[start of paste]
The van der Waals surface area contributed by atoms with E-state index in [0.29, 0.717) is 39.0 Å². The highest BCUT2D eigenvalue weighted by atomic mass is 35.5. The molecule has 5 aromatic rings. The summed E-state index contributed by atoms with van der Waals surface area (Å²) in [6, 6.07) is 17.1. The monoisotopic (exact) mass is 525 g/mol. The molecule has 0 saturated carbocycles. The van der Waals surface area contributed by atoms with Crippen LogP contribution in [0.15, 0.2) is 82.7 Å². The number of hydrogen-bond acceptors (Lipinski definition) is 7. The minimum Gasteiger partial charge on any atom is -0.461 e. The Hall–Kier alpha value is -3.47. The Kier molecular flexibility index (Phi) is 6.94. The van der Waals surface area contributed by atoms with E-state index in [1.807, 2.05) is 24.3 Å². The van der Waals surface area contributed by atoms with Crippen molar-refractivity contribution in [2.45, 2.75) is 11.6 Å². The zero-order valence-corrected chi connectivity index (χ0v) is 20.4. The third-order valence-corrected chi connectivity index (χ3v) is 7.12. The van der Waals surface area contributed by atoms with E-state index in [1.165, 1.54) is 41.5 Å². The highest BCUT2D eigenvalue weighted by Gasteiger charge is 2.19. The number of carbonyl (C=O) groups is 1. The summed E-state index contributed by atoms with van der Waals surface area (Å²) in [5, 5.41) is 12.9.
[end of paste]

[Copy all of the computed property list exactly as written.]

The van der Waals surface area contributed by atoms with E-state index in [0.29, 0.717) is 39.0 Å². The highest BCUT2D eigenvalue weighted by atomic mass is 35.5. The molecule has 5 aromatic rings. The summed E-state index contributed by atoms with van der Waals surface area (Å²) in [6, 6.07) is 17.1. The monoisotopic (exact) mass is 525 g/mol. The molecule has 0 saturated carbocycles. The van der Waals surface area contributed by atoms with Crippen LogP contribution in [0.15, 0.2) is 82.7 Å². The number of hydrogen-bond acceptors (Lipinski definition) is 7. The minimum Gasteiger partial charge on any atom is -0.461 e. The Hall–Kier alpha value is -3.47. The Kier molecular flexibility index (Phi) is 6.94. The van der Waals surface area contributed by atoms with E-state index in [1.807, 2.05) is 24.3 Å². The van der Waals surface area contributed by atoms with Crippen molar-refractivity contribution in [2.45, 2.75) is 11.6 Å². The zero-order valence-corrected chi connectivity index (χ0v) is 20.4. The third-order valence-corrected chi connectivity index (χ3v) is 7.12. The van der Waals surface area contributed by atoms with E-state index in [1.165, 1.54) is 41.5 Å². The highest BCUT2D eigenvalue weighted by Gasteiger charge is 2.19. The number of carbonyl (C=O) groups is 1. The summed E-state index contributed by atoms with van der Waals surface area (Å²) in [5, 5.41) is 12.9.